Several other factors limit the ability of an organisation to provide continuity of care. These include, but are not limited to:
- High turnover of patients. In our practice in Hoxton we have a 25% list turnover every year. Many patients come and go too quickly to establish a relationship with a GP
- High turnover of staff. There are far too few GPs and many practices have great difficulty recruiting and are left with short-term doctors filling in for days or weeks at a time.
- Disease-centred incentives: We are paid for the management of disease, not the care of patients. The two are related, but can be in conflict for example, someone may be tired, anxious, stressed and lonely, but the incentives drive management around blood pressure, cholesterol, and a set of prescribed drugs and they may be sent to a specialist clinic for their disease rather than their GP.
- Some generalist GPs have become specialists in particular areas, for example dermatology or women’s health and patients may see them instead of their own GP.
- Some patients choose to see a different GP for particular problems, for example I do a fair few prostate checks on male patients whose usual GP is a woman.
- Lack of commitment from the managers/ doctors in the organisation. While the large majority of GPs and patients value continuity of care, not all do. It may be that their practice demographic includes lower proportions of vulnerable patients or that they perceived the work involved in improving continuity not worthwhile. They may not believe the evidence in support of continuity to be sufficiently strong.
- Perverse incentives. Payment by activity rewards a practice for every patient contact. A surgery that offers a walk-in service, where patients turn up and see the next available clinician may have little incentive to change.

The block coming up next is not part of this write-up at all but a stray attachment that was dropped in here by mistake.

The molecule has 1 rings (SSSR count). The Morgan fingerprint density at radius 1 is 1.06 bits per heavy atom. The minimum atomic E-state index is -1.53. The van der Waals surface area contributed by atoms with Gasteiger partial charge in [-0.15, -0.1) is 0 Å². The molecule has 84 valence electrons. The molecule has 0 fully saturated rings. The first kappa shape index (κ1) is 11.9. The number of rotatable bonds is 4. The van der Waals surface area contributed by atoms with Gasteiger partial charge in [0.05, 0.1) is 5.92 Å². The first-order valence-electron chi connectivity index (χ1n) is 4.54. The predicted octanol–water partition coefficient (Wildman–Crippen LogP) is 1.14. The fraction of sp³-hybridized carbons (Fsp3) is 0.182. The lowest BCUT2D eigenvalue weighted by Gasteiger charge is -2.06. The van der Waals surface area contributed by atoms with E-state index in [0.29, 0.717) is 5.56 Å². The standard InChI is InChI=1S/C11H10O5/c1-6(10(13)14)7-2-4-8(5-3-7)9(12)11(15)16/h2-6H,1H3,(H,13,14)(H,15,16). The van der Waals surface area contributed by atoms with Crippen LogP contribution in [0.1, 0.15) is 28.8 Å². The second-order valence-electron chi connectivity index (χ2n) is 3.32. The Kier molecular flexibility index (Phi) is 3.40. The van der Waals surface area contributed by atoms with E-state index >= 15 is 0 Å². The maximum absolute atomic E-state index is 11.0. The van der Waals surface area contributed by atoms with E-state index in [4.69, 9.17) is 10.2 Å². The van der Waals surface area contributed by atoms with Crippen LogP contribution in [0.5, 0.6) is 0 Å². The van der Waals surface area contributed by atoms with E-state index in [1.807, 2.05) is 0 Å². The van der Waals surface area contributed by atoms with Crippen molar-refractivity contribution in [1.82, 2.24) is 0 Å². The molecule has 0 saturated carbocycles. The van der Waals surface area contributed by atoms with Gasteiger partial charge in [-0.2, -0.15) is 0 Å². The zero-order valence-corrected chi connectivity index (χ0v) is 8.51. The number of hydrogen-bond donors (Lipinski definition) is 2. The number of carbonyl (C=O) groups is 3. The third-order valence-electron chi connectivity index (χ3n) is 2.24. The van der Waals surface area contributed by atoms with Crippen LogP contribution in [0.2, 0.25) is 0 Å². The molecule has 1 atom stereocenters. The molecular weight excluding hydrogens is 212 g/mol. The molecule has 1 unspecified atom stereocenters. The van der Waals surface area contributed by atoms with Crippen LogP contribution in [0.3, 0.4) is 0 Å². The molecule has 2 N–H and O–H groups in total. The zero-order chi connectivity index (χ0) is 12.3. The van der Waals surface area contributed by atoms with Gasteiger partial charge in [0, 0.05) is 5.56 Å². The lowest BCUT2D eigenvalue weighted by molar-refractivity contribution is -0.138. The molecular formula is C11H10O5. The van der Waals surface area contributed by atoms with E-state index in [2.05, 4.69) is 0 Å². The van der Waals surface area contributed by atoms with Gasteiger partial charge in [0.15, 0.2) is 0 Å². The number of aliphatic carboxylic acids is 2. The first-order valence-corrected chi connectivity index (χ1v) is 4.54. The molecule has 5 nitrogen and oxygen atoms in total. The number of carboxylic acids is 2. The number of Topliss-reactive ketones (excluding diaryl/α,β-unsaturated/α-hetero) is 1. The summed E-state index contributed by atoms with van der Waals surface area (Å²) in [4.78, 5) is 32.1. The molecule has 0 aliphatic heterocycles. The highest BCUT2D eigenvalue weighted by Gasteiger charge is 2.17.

First of all, better continuity needs commitment from the organisation. Everyone, or at least the majority of people in the organisation, including management, reception and clinical staff need to believe that continuity matters. Everyone has a role in ensuring patients meet with their own doctor or nurse. My practice made the decision to improve continuity after auditing patients who had a delayed diagnosis of cancer and found that a lack of continuity was a common contributing factor. Other practices may discover similar reasons or be motivated by their patient survey or patient participation group or the academic evidence, which I have summarised here.
The barriers I’ve described above are not insurmountable. I work in a teaching practice with 13,000 patients, 12 part-time doctors, 2-3 trainees and a 25% annual list turnover. We managed to increase continuity from 50% of all patient contacts to 80% between 2012 and 2014. It was only possible by involving everyone in the practice, especially the reception team. It is important to have on-going discussions about how it is working, especially for new doctors and patients who may not be sure what to do when they see somebody else’s patient. Two doctors have retired and 5(!) have got pregnant in the last 2 years, which has severely tested our efforts – but we haven’t given up!